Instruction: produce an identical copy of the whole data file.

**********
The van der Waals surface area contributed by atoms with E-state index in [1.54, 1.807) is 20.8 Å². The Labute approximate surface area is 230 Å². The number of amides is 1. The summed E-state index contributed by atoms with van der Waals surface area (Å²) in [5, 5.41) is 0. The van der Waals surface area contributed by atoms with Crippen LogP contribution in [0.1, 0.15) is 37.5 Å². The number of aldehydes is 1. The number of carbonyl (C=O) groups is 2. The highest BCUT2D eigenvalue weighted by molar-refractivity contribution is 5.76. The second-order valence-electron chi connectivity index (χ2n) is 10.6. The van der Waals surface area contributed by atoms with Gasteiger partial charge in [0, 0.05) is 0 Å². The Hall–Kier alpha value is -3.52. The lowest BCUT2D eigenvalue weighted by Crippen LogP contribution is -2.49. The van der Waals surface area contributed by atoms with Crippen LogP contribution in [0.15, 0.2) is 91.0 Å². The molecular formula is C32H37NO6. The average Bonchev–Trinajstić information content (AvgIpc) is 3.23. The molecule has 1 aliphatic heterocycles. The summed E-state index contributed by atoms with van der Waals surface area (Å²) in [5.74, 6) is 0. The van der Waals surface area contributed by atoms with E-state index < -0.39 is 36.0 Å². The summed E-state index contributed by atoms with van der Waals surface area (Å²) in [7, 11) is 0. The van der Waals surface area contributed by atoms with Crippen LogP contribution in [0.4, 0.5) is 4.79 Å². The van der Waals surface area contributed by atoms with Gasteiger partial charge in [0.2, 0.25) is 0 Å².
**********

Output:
The van der Waals surface area contributed by atoms with E-state index in [1.54, 1.807) is 20.8 Å². The Labute approximate surface area is 230 Å². The number of amides is 1. The summed E-state index contributed by atoms with van der Waals surface area (Å²) in [5, 5.41) is 0. The van der Waals surface area contributed by atoms with Crippen LogP contribution in [0.1, 0.15) is 37.5 Å². The number of aldehydes is 1. The number of carbonyl (C=O) groups is 2. The highest BCUT2D eigenvalue weighted by molar-refractivity contribution is 5.76. The second-order valence-electron chi connectivity index (χ2n) is 10.6. The van der Waals surface area contributed by atoms with Gasteiger partial charge in [0, 0.05) is 0 Å². The Hall–Kier alpha value is -3.52. The lowest BCUT2D eigenvalue weighted by Crippen LogP contribution is -2.49. The van der Waals surface area contributed by atoms with Crippen LogP contribution in [0.15, 0.2) is 91.0 Å². The molecular formula is C32H37NO6. The average Bonchev–Trinajstić information content (AvgIpc) is 3.23. The molecule has 1 aliphatic heterocycles. The summed E-state index contributed by atoms with van der Waals surface area (Å²) in [5.74, 6) is 0. The van der Waals surface area contributed by atoms with E-state index < -0.39 is 36.0 Å². The summed E-state index contributed by atoms with van der Waals surface area (Å²) in [7, 11) is 0. The van der Waals surface area contributed by atoms with Crippen LogP contribution in [0.4, 0.5) is 4.79 Å². The van der Waals surface area contributed by atoms with Gasteiger partial charge in [0.2, 0.25) is 0 Å².